Ontario Teachers’ Pension Plan (OTPP) – Canada’s largest single-profession pension plan – decided not to rush into another cryptocurrency investment following its bad experience with FTX.
The was organization among the prominent backers of the now-bankrupt exchange, investing $95 million. The dramatic crash, though, shrank that sum to virtually zero.
Change of Heart After the FTX Implosion
Jo Taylor – Chief Executive Officer of the $190 billion pension plan – told the Financial Times that the entity will refrain from cryptocurrency investments due to the losses triggered by the FTX meltdown. He said the decision was based in part on “feedback from our members,” who presumably criticized the fund’s initial interaction with the collapsed platform:
“We’ve had some learnings from the investment. We’ve had feedback from our members. We regret any loss on their behalf.”
OTPP has previously shown support towards FTX, making two separate investments in 2021 and early 2022 for a total of $95 million. Back then, the exchange was among the leaders in its field while the crypto market was in a bull run.
While the fund’s investment accounted for less than 0.05% of its total assets, OTPP faced criticism (like many others) for dealing with a company whose founder – Sam Bankman-Fried (SBF) – is accused of fraudulent activities.
Numerous agencies and failed investors took turns to name the former CEO of FTX as the main culprit behind the demise, arguing his goal was to embezzle assets from customers.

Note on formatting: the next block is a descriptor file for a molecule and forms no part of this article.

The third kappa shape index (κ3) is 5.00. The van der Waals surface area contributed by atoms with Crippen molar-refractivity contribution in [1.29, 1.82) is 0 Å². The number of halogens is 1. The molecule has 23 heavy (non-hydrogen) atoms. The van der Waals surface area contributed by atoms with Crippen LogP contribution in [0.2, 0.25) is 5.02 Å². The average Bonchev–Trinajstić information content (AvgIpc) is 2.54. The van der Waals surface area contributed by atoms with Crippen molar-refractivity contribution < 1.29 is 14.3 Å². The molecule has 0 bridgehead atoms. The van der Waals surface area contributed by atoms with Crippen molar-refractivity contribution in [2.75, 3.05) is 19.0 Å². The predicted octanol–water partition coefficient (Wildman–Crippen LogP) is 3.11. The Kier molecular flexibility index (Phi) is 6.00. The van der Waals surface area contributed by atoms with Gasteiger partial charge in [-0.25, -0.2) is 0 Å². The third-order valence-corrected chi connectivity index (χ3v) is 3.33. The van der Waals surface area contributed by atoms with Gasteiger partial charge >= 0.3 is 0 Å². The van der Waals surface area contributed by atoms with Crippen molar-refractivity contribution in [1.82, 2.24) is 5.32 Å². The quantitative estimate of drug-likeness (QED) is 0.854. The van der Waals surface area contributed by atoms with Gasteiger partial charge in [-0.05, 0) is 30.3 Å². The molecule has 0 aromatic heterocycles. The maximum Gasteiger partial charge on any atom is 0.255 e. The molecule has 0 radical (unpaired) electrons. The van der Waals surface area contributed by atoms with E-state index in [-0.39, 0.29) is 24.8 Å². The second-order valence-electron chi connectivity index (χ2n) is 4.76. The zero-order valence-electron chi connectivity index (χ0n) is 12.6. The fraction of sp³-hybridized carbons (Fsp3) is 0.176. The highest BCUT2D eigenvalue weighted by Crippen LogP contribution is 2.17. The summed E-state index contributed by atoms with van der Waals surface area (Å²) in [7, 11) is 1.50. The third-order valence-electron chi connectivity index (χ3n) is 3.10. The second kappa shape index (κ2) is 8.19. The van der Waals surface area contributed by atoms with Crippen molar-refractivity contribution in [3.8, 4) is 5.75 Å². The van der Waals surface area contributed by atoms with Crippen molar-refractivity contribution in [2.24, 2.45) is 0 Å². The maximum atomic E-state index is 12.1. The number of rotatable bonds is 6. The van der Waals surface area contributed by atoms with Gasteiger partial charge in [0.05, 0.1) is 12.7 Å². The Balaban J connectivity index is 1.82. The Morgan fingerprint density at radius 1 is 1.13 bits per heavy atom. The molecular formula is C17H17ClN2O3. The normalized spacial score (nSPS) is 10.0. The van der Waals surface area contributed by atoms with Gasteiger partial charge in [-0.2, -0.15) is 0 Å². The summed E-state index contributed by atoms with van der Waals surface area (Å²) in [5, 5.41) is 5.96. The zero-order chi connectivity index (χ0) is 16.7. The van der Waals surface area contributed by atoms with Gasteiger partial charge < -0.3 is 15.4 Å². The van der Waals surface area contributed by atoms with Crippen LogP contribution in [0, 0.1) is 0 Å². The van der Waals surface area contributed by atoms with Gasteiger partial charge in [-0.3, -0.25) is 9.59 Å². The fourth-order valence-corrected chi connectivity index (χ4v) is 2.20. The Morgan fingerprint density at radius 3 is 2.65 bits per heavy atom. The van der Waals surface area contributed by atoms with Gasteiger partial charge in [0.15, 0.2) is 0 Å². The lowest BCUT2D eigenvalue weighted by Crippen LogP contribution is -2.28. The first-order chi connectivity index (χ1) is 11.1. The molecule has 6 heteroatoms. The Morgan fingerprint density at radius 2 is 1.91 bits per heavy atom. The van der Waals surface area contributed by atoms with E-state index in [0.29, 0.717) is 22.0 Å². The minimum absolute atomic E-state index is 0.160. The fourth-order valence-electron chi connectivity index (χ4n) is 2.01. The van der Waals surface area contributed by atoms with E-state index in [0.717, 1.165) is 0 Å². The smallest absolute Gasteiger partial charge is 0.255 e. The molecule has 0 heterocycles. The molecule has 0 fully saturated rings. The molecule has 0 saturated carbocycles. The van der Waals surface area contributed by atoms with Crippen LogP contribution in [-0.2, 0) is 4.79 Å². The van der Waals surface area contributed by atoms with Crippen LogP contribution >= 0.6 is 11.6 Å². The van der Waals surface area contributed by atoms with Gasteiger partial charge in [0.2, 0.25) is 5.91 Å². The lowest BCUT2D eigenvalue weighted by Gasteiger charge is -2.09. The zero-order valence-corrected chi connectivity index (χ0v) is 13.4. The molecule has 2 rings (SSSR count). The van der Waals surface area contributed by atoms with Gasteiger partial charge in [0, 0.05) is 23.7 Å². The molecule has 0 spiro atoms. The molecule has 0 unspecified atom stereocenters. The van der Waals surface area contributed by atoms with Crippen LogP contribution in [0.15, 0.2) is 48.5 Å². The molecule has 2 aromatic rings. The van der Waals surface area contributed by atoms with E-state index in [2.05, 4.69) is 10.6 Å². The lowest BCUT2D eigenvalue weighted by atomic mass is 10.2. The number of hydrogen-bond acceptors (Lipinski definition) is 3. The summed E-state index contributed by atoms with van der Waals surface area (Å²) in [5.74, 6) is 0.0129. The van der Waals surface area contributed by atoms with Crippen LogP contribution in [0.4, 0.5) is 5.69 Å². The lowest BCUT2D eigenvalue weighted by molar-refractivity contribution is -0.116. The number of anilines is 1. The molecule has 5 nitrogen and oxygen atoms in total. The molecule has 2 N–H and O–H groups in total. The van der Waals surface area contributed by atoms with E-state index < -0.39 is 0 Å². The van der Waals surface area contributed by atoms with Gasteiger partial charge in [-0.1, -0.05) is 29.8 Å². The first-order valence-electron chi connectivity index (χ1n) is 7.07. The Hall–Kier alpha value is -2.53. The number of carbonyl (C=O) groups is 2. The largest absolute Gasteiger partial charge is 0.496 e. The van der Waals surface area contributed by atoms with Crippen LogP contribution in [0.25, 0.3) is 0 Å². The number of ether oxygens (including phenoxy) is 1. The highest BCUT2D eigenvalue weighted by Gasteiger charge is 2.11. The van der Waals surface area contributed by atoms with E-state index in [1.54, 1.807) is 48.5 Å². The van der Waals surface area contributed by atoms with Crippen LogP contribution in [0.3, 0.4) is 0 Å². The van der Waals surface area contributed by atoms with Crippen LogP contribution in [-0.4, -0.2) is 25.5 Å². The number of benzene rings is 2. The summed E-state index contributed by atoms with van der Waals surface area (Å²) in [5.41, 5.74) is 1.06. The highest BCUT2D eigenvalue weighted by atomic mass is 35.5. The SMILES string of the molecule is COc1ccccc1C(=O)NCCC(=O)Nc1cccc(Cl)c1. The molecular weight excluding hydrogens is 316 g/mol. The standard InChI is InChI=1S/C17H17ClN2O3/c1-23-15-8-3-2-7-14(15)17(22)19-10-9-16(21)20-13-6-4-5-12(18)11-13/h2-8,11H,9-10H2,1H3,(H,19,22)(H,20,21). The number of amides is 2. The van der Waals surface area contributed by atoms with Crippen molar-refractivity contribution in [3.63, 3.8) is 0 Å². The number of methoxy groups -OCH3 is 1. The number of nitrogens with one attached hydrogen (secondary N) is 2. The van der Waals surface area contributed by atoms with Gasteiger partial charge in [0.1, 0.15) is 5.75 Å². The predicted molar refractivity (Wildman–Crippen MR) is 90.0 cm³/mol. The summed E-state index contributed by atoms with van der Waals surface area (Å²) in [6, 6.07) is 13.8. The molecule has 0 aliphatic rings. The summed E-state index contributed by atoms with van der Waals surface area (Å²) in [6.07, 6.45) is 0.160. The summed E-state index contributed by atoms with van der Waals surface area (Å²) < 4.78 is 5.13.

After spending a brief time in a Bahamian jail at the end of last year (shortly after the collapse), he was deported to the USA. However, the local authorities allowed him to live at his parents’ house under a whopping $250 million bond.
A trial set for the beginning of October will determine whether he had a hand in the event and rule out his possible punishment. If found guilty, the 31-year-old could spend his life behind bars.
CDPQ Lost Funds due to Celsius
Another Canadian pension fund giant that had a bad experience in the crypto field last year is Caisse de dépôt et placement du Québec (CDPQ). It lost $150 million after investing in the cryptocurrency lending platform Celsius. CEO Charles Emond outlined that his entity had conducted proper due diligence before jumping on the bandwagon, albeit it sill parted with the sum:
“The due diligence was quite extensive, with many experts and consultants involved. The team came in cautiously. We had a 4% equity stake. The conversations we had internally were pretty straightforward. The teams are accountable for that.”
Celsius filed for Chapter 11 bankruptcy protection in the US last summer after pausing withdrawals. Similar to OTPP, CDPQ vowed to stay away from any crypto forays following the unsuccessful investment.
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